Effect of Dissolved Organic Matter Concentration and Source on the Chronic Toxicity of Copper and Nickel Mixtures to Chlorella sp.
Environmental Toxicology and Chemistry
There have been limited studies on the effects of toxicity-modifying factors, such as dissolved organic matter (DOM), on the toxicity of metal mixtures to aquatic biota. The present study investigated the effects of DOM concentration (low, 2.8 ± 0.1 mg C/L; high, 11 ± 1.0 mg C/L) and DOM source (predominantly terrestrial or microbial) on the chronic toxicity of copper (Cu) and nickel (Ni) binary mixtures to the green freshwater microalga Chlorella sp. This was assessed by using a full factorial design of 72-h growth inhibition bioassays. Measured algal growth rate was compared with growth predicted by the concentration addition and independent action reference models. Model predictions were based on concentrations of dissolved metals, labile metals (measured by diffusive gradients in thin films [DGT]), and calculated free metal ions (determined by the Windermere Humic Aqueous Model). Copper/Ni mixture toxicity was synergistic to Chlorella sp. in the absence of added DOM, with evidence of metal concentration-dependent toxicity at low effect concentrations. As DOM concentration increased, the mixture interaction changed from synergism to noninteraction or antagonism depending on the metal speciation method used. The DOM source had no significant effect on mixture interaction when based on dissolved and free metal ion concentrations but was significantly different when based on DGT-labile metal concentrations. Ratio-dependent mixture interaction was observed in all treatments, with increased deviation from the reference model predictions as the mixture changed from Ni- to Cu-dominated. The present study demonstrated that both DOM concentration and source can significantly change metal mixture toxicity interactions and that these interactions can be interpreted differently depending on the metal speciation method used. Environ Toxicol Chem 2021;40:1908–1918. © 2021 SETAC.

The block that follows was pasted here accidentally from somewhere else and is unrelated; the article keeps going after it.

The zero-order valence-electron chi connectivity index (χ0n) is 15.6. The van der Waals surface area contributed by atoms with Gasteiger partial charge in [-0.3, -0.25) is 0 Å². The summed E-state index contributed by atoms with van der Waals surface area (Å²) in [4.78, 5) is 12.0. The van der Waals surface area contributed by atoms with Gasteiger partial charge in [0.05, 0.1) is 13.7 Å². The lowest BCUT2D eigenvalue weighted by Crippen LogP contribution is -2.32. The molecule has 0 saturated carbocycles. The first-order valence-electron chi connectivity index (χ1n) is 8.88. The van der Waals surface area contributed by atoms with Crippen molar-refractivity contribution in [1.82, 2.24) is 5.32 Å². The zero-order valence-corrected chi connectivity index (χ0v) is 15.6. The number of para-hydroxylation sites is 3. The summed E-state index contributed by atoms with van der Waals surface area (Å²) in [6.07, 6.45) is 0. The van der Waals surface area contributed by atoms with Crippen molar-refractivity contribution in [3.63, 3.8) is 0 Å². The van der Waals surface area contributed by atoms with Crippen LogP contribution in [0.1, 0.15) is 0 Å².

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Australian Research Council